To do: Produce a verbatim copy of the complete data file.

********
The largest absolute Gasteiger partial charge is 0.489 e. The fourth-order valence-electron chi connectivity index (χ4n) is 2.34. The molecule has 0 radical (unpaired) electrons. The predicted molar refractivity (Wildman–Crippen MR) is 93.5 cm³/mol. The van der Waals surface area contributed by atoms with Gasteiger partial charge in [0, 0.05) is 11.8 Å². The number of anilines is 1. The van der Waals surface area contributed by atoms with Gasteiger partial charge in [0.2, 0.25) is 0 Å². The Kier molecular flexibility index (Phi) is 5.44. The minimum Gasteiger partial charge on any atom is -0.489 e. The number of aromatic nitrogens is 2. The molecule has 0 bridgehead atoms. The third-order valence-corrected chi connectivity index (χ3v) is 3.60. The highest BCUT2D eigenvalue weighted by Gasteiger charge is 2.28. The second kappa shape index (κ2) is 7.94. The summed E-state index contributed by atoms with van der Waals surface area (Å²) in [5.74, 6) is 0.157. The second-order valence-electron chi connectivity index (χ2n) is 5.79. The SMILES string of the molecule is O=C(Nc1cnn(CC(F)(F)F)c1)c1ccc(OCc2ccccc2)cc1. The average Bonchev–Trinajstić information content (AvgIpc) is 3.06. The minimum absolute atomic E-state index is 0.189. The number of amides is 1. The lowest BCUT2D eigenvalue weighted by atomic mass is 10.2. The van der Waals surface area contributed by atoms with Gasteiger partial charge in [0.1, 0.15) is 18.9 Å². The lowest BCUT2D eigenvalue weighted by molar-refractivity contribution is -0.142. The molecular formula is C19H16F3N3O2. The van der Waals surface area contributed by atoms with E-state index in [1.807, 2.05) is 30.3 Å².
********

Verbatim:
The largest absolute Gasteiger partial charge is 0.489 e. The fourth-order valence-electron chi connectivity index (χ4n) is 2.34. The molecule has 0 radical (unpaired) electrons. The predicted molar refractivity (Wildman–Crippen MR) is 93.5 cm³/mol. The van der Waals surface area contributed by atoms with Gasteiger partial charge in [0, 0.05) is 11.8 Å². The number of anilines is 1. The van der Waals surface area contributed by atoms with Gasteiger partial charge in [0.2, 0.25) is 0 Å². The Kier molecular flexibility index (Phi) is 5.44. The minimum Gasteiger partial charge on any atom is -0.489 e. The number of aromatic nitrogens is 2. The molecule has 0 bridgehead atoms. The third-order valence-corrected chi connectivity index (χ3v) is 3.60. The highest BCUT2D eigenvalue weighted by Gasteiger charge is 2.28. The second kappa shape index (κ2) is 7.94. The summed E-state index contributed by atoms with van der Waals surface area (Å²) in [5.74, 6) is 0.157. The second-order valence-electron chi connectivity index (χ2n) is 5.79. The SMILES string of the molecule is O=C(Nc1cnn(CC(F)(F)F)c1)c1ccc(OCc2ccccc2)cc1. The average Bonchev–Trinajstić information content (AvgIpc) is 3.06. The minimum absolute atomic E-state index is 0.189. The number of amides is 1. The lowest BCUT2D eigenvalue weighted by atomic mass is 10.2. The van der Waals surface area contributed by atoms with Gasteiger partial charge in [0.1, 0.15) is 18.9 Å². The lowest BCUT2D eigenvalue weighted by molar-refractivity contribution is -0.142. The molecular formula is C19H16F3N3O2. The van der Waals surface area contributed by atoms with E-state index in [1.807, 2.05) is 30.3 Å².